The show: "Traces," part of the International Festival of Arts & Ideas, at University Theatre in New Haven.
What makes it special?: The return of a touring favorite from the hot Candian company, Les 7 Doigts de la Main (7 Fingers)
First impressions: Think all cirque acts are ethereal, abstract and anonymous? Think again. In "Traces," a young and energetic ensemble of five male and one female performers redefine the cirque art form in a fast-paced, sexy, emotionally-connected, character-driven show that simply bursts with the kinetic spirit of play. So long, Soleil. Meet the new kids on the cirque block.
What's it about? Does it have a story?: There's no traditional narrative but you quickly gleam that — finding themselves in this raw, perhaps futurist, perhaps ominious space — this young group of hyper-kinetic and thoroughly engaging youths (several were born during ther Clinton administration) decides to make the most of it and just embrace life and each other and play. Think of it as apocalyptic recess.
With a hip, driving musical score, they tumble, leap, flip, and swing all over the stage, defying convention, mortality and gravity.
We also quickly get to know who they are because they tell us outright — it's even spelled out for us in projections. We find out their names, their ages and stats, their likes, moods and fears. We also see their personalities — and relationships — emerge through their movements, attitudes and interactions. Mostly it's school yard dynamics — kidding, challenging, taunting, seemingly improvisatonal — but there's a bit of romance, too. (Renaldo Williams Naomie Zimmermann-Pichon have a sensual and athletic pas de deux that will have you sighing — and gasping.)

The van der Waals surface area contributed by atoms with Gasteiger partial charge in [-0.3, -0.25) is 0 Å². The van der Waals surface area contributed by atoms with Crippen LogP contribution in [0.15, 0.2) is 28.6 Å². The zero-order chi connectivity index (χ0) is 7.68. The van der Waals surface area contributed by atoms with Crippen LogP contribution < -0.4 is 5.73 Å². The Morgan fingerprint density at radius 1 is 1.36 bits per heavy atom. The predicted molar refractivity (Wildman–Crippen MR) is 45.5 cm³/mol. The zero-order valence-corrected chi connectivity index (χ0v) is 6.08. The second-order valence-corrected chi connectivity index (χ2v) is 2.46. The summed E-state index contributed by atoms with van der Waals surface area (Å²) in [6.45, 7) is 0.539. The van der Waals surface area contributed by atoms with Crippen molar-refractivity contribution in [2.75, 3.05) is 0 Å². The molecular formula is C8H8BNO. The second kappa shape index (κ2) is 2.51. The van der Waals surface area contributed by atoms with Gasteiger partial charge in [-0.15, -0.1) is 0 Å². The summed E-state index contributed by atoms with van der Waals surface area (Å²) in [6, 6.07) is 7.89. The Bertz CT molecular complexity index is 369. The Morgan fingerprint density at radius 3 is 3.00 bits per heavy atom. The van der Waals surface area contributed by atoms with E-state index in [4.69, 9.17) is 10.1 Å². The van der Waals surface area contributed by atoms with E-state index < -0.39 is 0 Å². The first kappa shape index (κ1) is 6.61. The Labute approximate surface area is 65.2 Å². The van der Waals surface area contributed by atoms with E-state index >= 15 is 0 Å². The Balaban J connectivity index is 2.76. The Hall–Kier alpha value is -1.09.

Just one woman?: Not to worry. Zimmerman-Pichon shows enough confident girl power to match these alpha men, while being true to her own completely female self.
What keeps the action compelling is how the company uses everything in their theatrical toy box: shadow play, videography, playing the piano and guitar, creating artwork, turning basketball into ballet, an upholstered chair into an extension of self, and gliding dreamily on skateboards to "It's Only a Paper Moon." (Bliss.)
A mesmerizing Mathieu Cloutier will give you hoop dreams, LJ Marles lulls you into a world of flight and Fletcher Sanchez will make you flip almost as much as he does. A lithe Lucas Boutin makes everything he does look effortless and magical.
Any reservations?: Though not so crazy about the vague disconnected title. (It also missed in naming its other festival show "Sequence Eight." Clearly they have branding issues.) And though the narrative is implied more than spelled out, more consistency in story structure and character development could deepen the experience. (Certainly, Les 7 Doigts showed how cirque could be integrated in the terrific Broadway revival of "Pippin." I look forward to seeing where the expansion of the form will take them.)
Who will like it?: Those who like very physical theater.
Who won't?: If you just don't like cirque skills, physically fit performers or rock and rap scores, stay on the couch.
For the kids?: Without a doubt. Just tell the young ones that it's not like Ringling Brothers and that there will be some quieter moments where they should just be still and watch and be amazed.
Twitter review in 140 characters or less: High velocity art.
Thoughts in leaving the parking lot?: This is the third time I've see this show, after taking in the off-Broadway run and an engagement at the Bushnell in Hartford. Though the staging by the extraordinary Shana Carroll and Gypsy Snider is the same, it remains fresh each time due to the personalities of the performers. This one's a winner.
The basics: The show plays at the theater at 222 York St., in downtown New Haven. The show continues Thursday and Friday at 8, and Saturday at 1 and 5 p.m. Running time is 90 minutes with no intermission. Tickets are $35/$65. General admission. Student, senior and youth discounts available. Information: http://www.artidea.org.
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